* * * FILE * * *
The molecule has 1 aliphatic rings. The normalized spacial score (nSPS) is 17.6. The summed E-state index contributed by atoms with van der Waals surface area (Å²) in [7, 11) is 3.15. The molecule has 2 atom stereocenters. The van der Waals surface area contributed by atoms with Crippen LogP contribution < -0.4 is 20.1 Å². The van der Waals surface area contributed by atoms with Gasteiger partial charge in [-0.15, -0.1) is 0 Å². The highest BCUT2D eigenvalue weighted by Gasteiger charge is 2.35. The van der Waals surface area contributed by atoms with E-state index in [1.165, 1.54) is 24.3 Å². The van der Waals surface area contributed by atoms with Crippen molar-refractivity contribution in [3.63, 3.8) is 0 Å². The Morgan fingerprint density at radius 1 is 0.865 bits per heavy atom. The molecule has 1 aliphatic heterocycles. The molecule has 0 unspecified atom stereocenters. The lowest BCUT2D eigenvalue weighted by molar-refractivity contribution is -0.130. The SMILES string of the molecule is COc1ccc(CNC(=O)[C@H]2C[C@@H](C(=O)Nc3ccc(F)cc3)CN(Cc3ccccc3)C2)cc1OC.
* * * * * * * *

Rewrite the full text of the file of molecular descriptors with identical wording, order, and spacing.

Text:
The molecule has 1 aliphatic rings. The normalized spacial score (nSPS) is 17.6. The summed E-state index contributed by atoms with van der Waals surface area (Å²) in [7, 11) is 3.15. The molecule has 2 atom stereocenters. The van der Waals surface area contributed by atoms with Crippen LogP contribution < -0.4 is 20.1 Å². The van der Waals surface area contributed by atoms with Gasteiger partial charge in [-0.15, -0.1) is 0 Å². The highest BCUT2D eigenvalue weighted by Gasteiger charge is 2.35. The van der Waals surface area contributed by atoms with E-state index in [1.165, 1.54) is 24.3 Å². The van der Waals surface area contributed by atoms with Crippen molar-refractivity contribution in [3.63, 3.8) is 0 Å². The Morgan fingerprint density at radius 1 is 0.865 bits per heavy atom. The molecule has 1 aliphatic heterocycles. The molecule has 0 unspecified atom stereocenters. The lowest BCUT2D eigenvalue weighted by molar-refractivity contribution is -0.130. The SMILES string of the molecule is COc1ccc(CNC(=O)[C@H]2C[C@@H](C(=O)Nc3ccc(F)cc3)CN(Cc3ccccc3)C2)cc1OC.